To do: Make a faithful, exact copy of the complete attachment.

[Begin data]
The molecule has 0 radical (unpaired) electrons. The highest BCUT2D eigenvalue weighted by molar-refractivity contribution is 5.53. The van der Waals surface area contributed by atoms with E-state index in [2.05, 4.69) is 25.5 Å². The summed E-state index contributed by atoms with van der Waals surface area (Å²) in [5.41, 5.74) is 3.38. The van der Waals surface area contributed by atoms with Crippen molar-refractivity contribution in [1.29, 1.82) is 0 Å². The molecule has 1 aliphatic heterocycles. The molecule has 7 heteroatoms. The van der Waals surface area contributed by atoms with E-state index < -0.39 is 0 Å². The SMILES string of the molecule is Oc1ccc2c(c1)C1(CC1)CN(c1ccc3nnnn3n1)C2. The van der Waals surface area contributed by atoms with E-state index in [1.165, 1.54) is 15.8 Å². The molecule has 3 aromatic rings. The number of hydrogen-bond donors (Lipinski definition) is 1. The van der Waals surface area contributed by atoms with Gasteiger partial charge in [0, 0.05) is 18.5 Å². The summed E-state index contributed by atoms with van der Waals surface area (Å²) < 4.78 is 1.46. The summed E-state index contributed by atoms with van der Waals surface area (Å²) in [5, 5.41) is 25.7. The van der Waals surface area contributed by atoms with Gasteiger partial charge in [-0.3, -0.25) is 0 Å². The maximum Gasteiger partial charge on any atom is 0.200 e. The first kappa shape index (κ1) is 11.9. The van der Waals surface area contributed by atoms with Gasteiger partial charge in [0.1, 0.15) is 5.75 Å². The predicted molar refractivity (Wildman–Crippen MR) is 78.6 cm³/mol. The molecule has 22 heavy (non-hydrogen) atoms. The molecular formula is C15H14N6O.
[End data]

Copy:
The molecule has 0 radical (unpaired) electrons. The highest BCUT2D eigenvalue weighted by molar-refractivity contribution is 5.53. The van der Waals surface area contributed by atoms with E-state index in [2.05, 4.69) is 25.5 Å². The summed E-state index contributed by atoms with van der Waals surface area (Å²) in [5.41, 5.74) is 3.38. The van der Waals surface area contributed by atoms with Crippen molar-refractivity contribution in [1.29, 1.82) is 0 Å². The molecule has 1 aliphatic heterocycles. The molecule has 7 heteroatoms. The van der Waals surface area contributed by atoms with E-state index < -0.39 is 0 Å². The SMILES string of the molecule is Oc1ccc2c(c1)C1(CC1)CN(c1ccc3nnnn3n1)C2. The van der Waals surface area contributed by atoms with E-state index in [1.165, 1.54) is 15.8 Å². The molecule has 3 aromatic rings. The number of hydrogen-bond donors (Lipinski definition) is 1. The van der Waals surface area contributed by atoms with Gasteiger partial charge in [0, 0.05) is 18.5 Å². The summed E-state index contributed by atoms with van der Waals surface area (Å²) < 4.78 is 1.46. The summed E-state index contributed by atoms with van der Waals surface area (Å²) in [5, 5.41) is 25.7. The van der Waals surface area contributed by atoms with Gasteiger partial charge in [-0.3, -0.25) is 0 Å². The maximum Gasteiger partial charge on any atom is 0.200 e. The first kappa shape index (κ1) is 11.9. The van der Waals surface area contributed by atoms with Gasteiger partial charge in [0.1, 0.15) is 5.75 Å². The predicted molar refractivity (Wildman–Crippen MR) is 78.6 cm³/mol. The molecule has 22 heavy (non-hydrogen) atoms. The molecular formula is C15H14N6O.